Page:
When Hope and Fear Collide: A Portrait of Today's College Student / Edition 1

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Overview

In his 1980 book When Dreams and Heroes Died, Arthur Levine presented a portrait of a generation of college students without heroes-a generation optimistic about their own futures, but pessimistic about the future of the country and the world. These students turned inward, away from activism and community and toward individual and material gain, a trend that continued throughout the 80s and showed little sign of changing.

But when Levine returned to campuses in the 1990s, he discovered a startling and encouraging shift in the attitudes of the new generation of students. When Hope and Fear Collide examines a generation motivated by a conflicting sense of hope and fear. While today's students fear a great many things both on a global level and on a local level, they are less pessimistic than the previous generation, as they look for ways to make a difference in their world.

Levine and Jeanette Cureton explore what shaped this change and how those who deal with students on a daily basis can use the change to enrich the college experience. This book examines how students come to grips with the challenges of politics, academics, and personal relationships on campus and draws implications for their futures.

Levine and Cureton base their findings on research carried out in the same manner as in Levine's landmark study. The data they present give those who deal with students on a daily basis the information and tools they need to help those students chart a meaningful course through college.

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Editorial Reviews

From the Publisher
"This is a must-read for everyone who wants to match current student needs with an appropriate college experience....Levine and Cureton present a comprehensive snapshot of students in the 90s. The data are interesting and the analysis is powerful." —Choice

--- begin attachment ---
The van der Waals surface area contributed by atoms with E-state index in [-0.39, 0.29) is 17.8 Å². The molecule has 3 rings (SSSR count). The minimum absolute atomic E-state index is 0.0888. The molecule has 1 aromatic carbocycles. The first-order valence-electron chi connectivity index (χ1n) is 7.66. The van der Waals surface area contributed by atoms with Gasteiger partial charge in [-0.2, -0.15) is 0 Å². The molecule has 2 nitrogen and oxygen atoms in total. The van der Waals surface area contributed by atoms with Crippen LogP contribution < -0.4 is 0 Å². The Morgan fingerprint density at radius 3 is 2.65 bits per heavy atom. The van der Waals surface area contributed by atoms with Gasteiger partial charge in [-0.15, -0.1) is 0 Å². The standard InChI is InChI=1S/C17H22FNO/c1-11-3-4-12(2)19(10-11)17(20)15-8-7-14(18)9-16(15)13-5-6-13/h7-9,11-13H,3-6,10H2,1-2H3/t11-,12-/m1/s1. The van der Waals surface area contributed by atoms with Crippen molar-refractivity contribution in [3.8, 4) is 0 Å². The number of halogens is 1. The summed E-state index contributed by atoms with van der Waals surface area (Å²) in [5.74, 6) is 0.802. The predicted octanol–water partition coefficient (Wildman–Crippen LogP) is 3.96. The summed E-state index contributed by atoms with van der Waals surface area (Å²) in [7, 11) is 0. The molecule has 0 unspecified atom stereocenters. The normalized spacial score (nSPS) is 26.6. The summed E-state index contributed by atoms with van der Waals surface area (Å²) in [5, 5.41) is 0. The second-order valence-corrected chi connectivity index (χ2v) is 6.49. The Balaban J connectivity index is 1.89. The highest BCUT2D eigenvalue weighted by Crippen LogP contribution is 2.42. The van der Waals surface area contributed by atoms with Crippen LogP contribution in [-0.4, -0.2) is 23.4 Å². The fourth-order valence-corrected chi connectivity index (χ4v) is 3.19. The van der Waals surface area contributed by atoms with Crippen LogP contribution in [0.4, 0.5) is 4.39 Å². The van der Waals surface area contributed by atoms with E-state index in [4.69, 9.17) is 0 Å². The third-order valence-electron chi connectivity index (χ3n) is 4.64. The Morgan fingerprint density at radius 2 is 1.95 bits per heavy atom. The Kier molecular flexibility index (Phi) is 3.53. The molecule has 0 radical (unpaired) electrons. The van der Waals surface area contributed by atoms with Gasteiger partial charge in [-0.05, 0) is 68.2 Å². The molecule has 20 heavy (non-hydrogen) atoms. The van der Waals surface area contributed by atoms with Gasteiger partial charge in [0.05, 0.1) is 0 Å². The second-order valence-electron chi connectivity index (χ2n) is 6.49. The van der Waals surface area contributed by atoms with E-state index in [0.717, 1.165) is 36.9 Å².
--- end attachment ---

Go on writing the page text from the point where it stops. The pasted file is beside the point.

"Continuing education professionals would do well to pay attention to the book's depiction of what is happening in colleges and universities today, not only because some of authors' research includes nontraditional undergraduate students, but also because the experiences of today's undergraduates will color expectations throughout their lives, including their continuing education." —Continuing Higher Education Review

"This 1998 book 'seeks to paint a portrait of the current generation of college students.' Succinct, well-researched, well-documented, and well-written, Levine and Cureton's book accomplishes that stated goal admirably.... This book, through juxtaposition of responses from a previous generation with those of today, substantially contributes to the student affairs profession by providing a translation of students' life experiences into values, attitudes, and behaviors. Student affairs professionals who read this book will understand students better, leading to services, programming, and relationships enriched by that understanding—enabling professionals to stand ready at the intersection when hope and fear collide." —Journal of College Student Development